In temperate areas of the northern hemisphere, influenza activity typically peaks between late December and early March, whereas in temperate areas of the southern hemisphere, influenza activity typically peaks between May and September. In tropical areas, influenza can occur throughout the year.2 The annual incidence of influenza varies yearly and depends partly on the underlying level of population immunity to circulating influenza viruses.1 One localized study in the United States found that serologic conversion with or without symptoms occurred in 10 to 20 percent per year, with the highest infection rates in people younger than 20 years.4 Attack rates are higher in institutions and in areas of overcrowding.5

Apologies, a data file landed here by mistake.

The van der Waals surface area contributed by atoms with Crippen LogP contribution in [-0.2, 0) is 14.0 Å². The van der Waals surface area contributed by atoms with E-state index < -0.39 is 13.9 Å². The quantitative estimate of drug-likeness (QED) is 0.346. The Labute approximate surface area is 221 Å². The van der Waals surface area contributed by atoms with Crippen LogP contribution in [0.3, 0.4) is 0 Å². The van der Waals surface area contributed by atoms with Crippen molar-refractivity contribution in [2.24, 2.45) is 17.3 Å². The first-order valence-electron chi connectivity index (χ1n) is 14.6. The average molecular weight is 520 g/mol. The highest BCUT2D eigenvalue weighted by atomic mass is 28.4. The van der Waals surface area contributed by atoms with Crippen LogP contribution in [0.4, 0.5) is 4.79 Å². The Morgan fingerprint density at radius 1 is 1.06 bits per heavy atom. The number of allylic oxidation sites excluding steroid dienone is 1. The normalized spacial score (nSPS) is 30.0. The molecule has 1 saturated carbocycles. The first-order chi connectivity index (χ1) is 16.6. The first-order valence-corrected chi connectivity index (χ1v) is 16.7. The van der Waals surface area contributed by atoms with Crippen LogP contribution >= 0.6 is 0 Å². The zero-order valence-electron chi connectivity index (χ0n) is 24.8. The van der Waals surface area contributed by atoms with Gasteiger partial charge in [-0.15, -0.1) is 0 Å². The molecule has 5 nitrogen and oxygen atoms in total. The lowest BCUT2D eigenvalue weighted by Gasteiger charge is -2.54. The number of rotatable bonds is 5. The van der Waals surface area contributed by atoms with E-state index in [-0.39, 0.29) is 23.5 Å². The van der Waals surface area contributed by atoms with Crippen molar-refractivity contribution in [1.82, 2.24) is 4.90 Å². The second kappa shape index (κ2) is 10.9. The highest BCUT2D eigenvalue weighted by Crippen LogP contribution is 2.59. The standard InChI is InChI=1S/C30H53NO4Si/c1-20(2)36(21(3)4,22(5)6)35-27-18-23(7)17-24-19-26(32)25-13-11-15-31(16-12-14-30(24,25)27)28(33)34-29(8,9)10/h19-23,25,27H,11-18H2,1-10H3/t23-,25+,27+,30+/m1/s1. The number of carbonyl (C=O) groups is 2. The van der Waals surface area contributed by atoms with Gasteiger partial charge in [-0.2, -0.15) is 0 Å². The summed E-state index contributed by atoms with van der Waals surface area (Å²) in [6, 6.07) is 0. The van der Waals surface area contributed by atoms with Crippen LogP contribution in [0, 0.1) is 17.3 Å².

The incubation period of influenza is one to four days, and infected adults are usually contagious from the day before symptom onset until five days after symptom onset. The signs and symptoms of uncomplicated influenza usually resolve within one week, although cough and fatigue may persist.1 Complications include otitis media, bacterial sinusitis, secondary bacterial pneumonia and, less commonly, viral pneumonia and respiratory failure. Complications also are caused by exacerbation of underlying disease.1,2 In the United States each year, more than 110,000 admissions to the hospital and about 20,000 deaths are related to influenza.2 The risk of hospitalization is highest in people 65 years or older, in very young children, and in those with chronic medical conditions.1,7,8 More than 90 percent of influenza-related deaths during recent seasonal epidemics in the United States have been in people 65 years or older.1 During influenza pandemics, morbidity and mortality may be high in younger age groups.1 Severe illness is more common with influenza A infections than with influenza B infections.1 Influenza immunization is covered in Clinical Evidence under community-acquired pneumonia.